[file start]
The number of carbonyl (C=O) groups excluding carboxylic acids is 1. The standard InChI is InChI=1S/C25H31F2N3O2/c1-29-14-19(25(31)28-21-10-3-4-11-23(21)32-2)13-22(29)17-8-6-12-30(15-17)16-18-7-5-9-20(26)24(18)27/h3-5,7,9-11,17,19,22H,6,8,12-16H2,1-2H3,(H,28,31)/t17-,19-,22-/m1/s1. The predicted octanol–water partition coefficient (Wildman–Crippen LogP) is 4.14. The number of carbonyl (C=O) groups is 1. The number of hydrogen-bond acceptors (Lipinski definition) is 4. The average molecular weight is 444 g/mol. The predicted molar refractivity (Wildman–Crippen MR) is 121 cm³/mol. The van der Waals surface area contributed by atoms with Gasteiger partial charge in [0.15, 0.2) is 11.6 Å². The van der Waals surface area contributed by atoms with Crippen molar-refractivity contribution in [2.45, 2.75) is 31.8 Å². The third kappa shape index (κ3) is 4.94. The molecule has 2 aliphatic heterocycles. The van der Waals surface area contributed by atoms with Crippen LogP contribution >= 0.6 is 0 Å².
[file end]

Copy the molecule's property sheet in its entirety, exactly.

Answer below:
The number of carbonyl (C=O) groups excluding carboxylic acids is 1. The standard InChI is InChI=1S/C25H31F2N3O2/c1-29-14-19(25(31)28-21-10-3-4-11-23(21)32-2)13-22(29)17-8-6-12-30(15-17)16-18-7-5-9-20(26)24(18)27/h3-5,7,9-11,17,19,22H,6,8,12-16H2,1-2H3,(H,28,31)/t17-,19-,22-/m1/s1. The predicted octanol–water partition coefficient (Wildman–Crippen LogP) is 4.14. The number of carbonyl (C=O) groups is 1. The number of hydrogen-bond acceptors (Lipinski definition) is 4. The average molecular weight is 444 g/mol. The predicted molar refractivity (Wildman–Crippen MR) is 121 cm³/mol. The van der Waals surface area contributed by atoms with Gasteiger partial charge in [0.15, 0.2) is 11.6 Å². The van der Waals surface area contributed by atoms with Crippen molar-refractivity contribution in [2.45, 2.75) is 31.8 Å². The third kappa shape index (κ3) is 4.94. The molecule has 2 aliphatic heterocycles. The van der Waals surface area contributed by atoms with Crippen LogP contribution >= 0.6 is 0 Å².